The basic similarities among all these highly distinctive characters related to their structural positions within their respective societies. All are members of groups that have experienced discrimination or been disadvantaged because of biases.
For Laila and Mariam, this disadvantage relates to gender imbalances in Afghan society under the Taliban—particularly to their relationships with Rasheed, their violent husband. Mariam's resistance, through killing Rasheed, brings down the weight of the legal system that condemns her. For Tariq, although he is a man, discrimination forced him and his family to flee their country, and he suffered as a refugee and prisoner.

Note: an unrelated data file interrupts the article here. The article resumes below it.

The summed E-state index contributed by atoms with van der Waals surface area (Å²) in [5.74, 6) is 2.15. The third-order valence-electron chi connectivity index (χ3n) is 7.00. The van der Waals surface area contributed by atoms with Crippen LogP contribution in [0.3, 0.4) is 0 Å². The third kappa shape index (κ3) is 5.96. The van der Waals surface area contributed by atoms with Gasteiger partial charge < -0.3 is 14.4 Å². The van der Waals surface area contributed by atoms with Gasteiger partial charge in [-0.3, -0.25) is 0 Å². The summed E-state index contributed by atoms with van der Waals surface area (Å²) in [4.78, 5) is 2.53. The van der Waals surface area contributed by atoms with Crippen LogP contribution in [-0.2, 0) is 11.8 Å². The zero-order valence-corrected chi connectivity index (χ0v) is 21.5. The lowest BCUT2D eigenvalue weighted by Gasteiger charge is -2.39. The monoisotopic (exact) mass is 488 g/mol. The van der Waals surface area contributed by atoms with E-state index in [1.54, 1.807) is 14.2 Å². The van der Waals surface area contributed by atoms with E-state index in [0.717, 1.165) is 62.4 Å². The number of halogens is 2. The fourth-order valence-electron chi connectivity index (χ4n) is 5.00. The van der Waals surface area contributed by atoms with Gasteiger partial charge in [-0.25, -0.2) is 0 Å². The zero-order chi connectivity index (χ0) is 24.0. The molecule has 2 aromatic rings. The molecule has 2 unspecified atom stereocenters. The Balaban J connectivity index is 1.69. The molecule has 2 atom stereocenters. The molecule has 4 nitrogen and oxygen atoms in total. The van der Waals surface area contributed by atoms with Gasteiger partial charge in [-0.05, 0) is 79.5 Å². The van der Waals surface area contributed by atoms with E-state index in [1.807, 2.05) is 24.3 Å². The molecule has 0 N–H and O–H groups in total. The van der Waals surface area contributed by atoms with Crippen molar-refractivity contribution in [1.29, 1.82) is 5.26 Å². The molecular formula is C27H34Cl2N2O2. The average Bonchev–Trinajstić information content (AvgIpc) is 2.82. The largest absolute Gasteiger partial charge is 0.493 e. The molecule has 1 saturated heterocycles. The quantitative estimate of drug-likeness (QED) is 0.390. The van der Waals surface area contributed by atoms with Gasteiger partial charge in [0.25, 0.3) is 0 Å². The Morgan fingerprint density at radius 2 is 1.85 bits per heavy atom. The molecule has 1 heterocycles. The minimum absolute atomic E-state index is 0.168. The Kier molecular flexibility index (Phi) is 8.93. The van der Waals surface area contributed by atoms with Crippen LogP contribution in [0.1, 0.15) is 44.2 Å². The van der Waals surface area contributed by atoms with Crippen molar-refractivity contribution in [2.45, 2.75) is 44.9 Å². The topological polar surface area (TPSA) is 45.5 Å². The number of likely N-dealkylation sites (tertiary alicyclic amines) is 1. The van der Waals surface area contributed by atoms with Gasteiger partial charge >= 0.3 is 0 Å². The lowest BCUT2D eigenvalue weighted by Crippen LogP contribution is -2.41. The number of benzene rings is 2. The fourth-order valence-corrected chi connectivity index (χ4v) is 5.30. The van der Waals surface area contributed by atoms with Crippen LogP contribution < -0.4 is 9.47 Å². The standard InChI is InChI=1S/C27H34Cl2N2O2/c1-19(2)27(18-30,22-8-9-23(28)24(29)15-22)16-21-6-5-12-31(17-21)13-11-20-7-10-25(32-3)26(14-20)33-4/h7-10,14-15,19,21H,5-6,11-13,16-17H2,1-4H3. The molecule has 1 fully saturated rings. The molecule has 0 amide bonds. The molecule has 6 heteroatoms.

Hassan experiences severe discrimination because of the historical animosities between different ethnic and religious groups in Afghanistan. He is a Hazara and follows the Shia variant of Islam. He is also the target of a violent sexual assault by other boys because one sadistic boy uses those social biases to justify his vicious behavior.
Dane's situation is somewhat different because he does not know the truth about his father. In fact, he is illegitimate. His mother hides this fact to protect him from discrimination as well as to shield his biological father and protect her reputation. Dane has some commonalities with Tariq in that both are generous and make sacrifices, even for perfect strangers.